Nonfiction Monday: My First Day by Steve Jenkins and Robin Page
My First Day: What Animals Do on Day One
By Steve Jenkins and Robin Page
Illustrated by Steve Jenkins
In Stores Jan 8, 2013
The capabilities of newborn animals are, for the most part, a mystery. While you can’t walk down the street without tripping over a stack of new baby animal books (slight exaggeration), very few that do what My First Day does – narrow the focus to the hours directly following birth. By getting specific, frequent collaborators Robin Page and Steve Jenkins deliver a nonfiction picture book that will surprise and inform.
What did you do on your first day – the day you were born?
The title here is fitting, as this is a book where animals tell the story. Twenty-two animals describe their first day in the first person. Up first is a kiwi:
On my first day, I spent hours kicking my way out of my egg.
As soon as I hatched, I was ready to take care of myself…
Some animals, like the Siberian tiger and polar bear, will be familiar, while others, like the tapir and megapode, will likely be brand new. They all take on a new life, however, when considering their first hours on earth. Page and Jenkins highlight some of the truly unusual, like the Darwin’s frog, who stays in its father’s mouth until the right time, and the wood duck that has to skydive out of its tree nest (sans parachute) to reach water. Mammals dominate but other species are also represented. Various birds, amphibians, and insects all make appearances. Back matter includes additional first day information for each animal featured.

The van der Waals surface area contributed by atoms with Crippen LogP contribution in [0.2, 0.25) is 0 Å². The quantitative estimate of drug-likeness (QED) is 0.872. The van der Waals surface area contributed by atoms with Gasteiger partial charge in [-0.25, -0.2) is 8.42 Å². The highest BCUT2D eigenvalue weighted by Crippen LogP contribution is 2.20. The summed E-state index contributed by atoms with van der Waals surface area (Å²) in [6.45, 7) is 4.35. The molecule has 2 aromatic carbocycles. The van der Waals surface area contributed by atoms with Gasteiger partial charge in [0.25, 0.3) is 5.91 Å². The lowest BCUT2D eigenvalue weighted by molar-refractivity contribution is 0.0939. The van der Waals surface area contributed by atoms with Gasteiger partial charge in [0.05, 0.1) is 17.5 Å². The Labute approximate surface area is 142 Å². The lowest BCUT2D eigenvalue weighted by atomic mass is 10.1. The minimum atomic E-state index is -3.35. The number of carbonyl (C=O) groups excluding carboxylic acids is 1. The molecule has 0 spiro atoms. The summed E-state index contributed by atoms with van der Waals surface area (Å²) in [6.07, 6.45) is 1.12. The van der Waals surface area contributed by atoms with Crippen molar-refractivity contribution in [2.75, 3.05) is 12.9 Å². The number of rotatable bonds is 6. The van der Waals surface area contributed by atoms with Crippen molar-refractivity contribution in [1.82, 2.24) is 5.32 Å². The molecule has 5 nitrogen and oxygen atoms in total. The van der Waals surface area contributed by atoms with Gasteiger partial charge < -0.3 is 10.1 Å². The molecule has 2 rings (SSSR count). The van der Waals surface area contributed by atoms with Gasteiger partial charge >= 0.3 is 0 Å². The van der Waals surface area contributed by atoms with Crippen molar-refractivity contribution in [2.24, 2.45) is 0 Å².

Jenkins employs his signature torn and cut paper collage with eye-catching results. Bright earth tones, as well as a playful use of text give provide a sense of fun.
Aside from seeing baby animals in a new light, young fact finders can use My First Day to add an unexpected dimension to animal research. You likely don’t have a book like this in your collection.
Review copy from the publisher.
Filed under: Reviews
About Travis Jonker
Travis Jonker is an elementary school librarian in Michigan. He writes reviews (and the occasional article or two) for School Library Journal and is a member of the 2014 Caldecott committee. You can email Travis at email@example.com, or follow him on Twitter: @100scopenotes.
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